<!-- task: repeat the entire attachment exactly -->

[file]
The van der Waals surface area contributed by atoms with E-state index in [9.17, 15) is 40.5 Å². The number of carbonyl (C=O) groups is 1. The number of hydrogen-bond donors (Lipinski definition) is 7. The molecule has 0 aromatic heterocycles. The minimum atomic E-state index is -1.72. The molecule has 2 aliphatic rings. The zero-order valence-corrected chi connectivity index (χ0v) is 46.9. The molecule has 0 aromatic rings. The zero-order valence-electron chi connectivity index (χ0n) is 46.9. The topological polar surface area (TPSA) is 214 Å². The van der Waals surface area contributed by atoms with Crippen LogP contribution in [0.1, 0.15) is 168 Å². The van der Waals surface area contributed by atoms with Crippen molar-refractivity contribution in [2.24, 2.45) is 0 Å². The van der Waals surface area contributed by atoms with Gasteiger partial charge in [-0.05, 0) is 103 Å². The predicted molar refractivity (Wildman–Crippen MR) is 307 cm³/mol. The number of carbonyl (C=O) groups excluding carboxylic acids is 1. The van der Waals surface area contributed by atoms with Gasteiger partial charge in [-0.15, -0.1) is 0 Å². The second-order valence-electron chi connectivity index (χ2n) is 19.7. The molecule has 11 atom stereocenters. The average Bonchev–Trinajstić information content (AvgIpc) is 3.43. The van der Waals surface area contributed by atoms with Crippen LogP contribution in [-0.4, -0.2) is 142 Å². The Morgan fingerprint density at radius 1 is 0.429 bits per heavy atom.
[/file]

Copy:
The van der Waals surface area contributed by atoms with E-state index in [9.17, 15) is 40.5 Å². The number of carbonyl (C=O) groups is 1. The number of hydrogen-bond donors (Lipinski definition) is 7. The molecule has 0 aromatic heterocycles. The minimum atomic E-state index is -1.72. The molecule has 2 aliphatic rings. The zero-order valence-corrected chi connectivity index (χ0v) is 46.9. The molecule has 0 aromatic rings. The zero-order valence-electron chi connectivity index (χ0n) is 46.9. The topological polar surface area (TPSA) is 214 Å². The van der Waals surface area contributed by atoms with Crippen LogP contribution in [0.1, 0.15) is 168 Å². The van der Waals surface area contributed by atoms with Crippen molar-refractivity contribution in [2.24, 2.45) is 0 Å². The van der Waals surface area contributed by atoms with Gasteiger partial charge in [-0.05, 0) is 103 Å². The predicted molar refractivity (Wildman–Crippen MR) is 307 cm³/mol. The number of carbonyl (C=O) groups excluding carboxylic acids is 1. The van der Waals surface area contributed by atoms with Gasteiger partial charge in [-0.15, -0.1) is 0 Å². The second-order valence-electron chi connectivity index (χ2n) is 19.7. The molecule has 11 atom stereocenters. The average Bonchev–Trinajstić information content (AvgIpc) is 3.43. The van der Waals surface area contributed by atoms with Crippen LogP contribution in [-0.4, -0.2) is 142 Å². The Morgan fingerprint density at radius 1 is 0.429 bits per heavy atom.